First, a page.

Bill Watterson, creator of the legendary Calvin & Hobbes, in a rare interview with Billy Ireland Cartoon Library & Museum curator Jenny Robb:
I can’t really picture the average person going to the trouble of curating his own little comic section, much less reading a new and unfamiliar strip for months to build up a relationship with it. There’s so much other content available—instantly and all for free—that there’s no reason to stick around if you’re not immediately enthralled. We consume everything like potato chips now. In this environment, I suspect the cartoonist’s connection with readers is likely to be superficial and fleeting, unless he taps into some fervent special interest niche. And that audience, almost by definition, will be tiny. It’s a very different world from the days when everyone in America knew who Popeye, Dick Tracy or Charlie Brown was.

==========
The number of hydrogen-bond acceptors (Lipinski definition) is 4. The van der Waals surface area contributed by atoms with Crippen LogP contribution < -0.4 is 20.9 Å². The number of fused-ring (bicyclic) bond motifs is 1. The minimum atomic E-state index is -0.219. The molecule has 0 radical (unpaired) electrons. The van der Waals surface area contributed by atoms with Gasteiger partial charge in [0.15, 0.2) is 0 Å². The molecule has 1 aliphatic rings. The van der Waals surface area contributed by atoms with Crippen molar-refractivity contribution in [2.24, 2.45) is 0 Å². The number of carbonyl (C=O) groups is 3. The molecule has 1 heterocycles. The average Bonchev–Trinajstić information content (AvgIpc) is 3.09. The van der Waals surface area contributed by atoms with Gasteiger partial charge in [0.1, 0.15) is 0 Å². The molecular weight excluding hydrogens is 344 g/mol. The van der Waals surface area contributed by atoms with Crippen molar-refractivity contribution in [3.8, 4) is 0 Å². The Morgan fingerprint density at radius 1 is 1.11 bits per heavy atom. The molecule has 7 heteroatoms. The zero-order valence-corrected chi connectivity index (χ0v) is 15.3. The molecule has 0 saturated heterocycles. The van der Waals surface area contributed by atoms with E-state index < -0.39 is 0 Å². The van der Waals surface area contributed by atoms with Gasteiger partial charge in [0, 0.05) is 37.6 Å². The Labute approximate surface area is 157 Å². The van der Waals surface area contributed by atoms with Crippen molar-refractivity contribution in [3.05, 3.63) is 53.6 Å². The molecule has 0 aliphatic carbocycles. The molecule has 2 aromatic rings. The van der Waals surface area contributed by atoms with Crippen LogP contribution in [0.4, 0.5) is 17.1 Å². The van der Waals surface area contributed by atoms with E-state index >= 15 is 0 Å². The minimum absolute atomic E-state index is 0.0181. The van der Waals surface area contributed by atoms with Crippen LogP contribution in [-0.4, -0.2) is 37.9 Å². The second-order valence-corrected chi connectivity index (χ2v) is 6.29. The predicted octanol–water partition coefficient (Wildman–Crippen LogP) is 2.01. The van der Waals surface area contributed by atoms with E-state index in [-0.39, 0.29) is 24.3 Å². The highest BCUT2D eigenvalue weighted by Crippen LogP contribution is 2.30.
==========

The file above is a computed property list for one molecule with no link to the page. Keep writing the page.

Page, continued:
Though he probably has a point that the audience for a given comic may never again reach the sizes common in the pre-internet era, I think the rest of this statement is inaccurate. There are lots of people enthusiastically following cartoonists’ work today – my guess is, way more than there were in Calvin & Hobbes‘s heyday. And new comics are finding success all the time, with their creators forming extremely strong connections with their readers (ask Ryan North or Kate Beaton or Joey Comeau/Emily Horne, or some other cartoonists who aren’t from Canada).
I’m sure the world of cartooning has changed a million different ways over the last decade or two, but on the whole I suspect things are much better now – for creators and for readers.
There’s a lot of other good stuff in the interview. Bill Watterson is a great guy whose work I love, and Robb also spoke with Richard Thompson, a longtime Washington Post institution as creator of, among other things, Cul de Sac.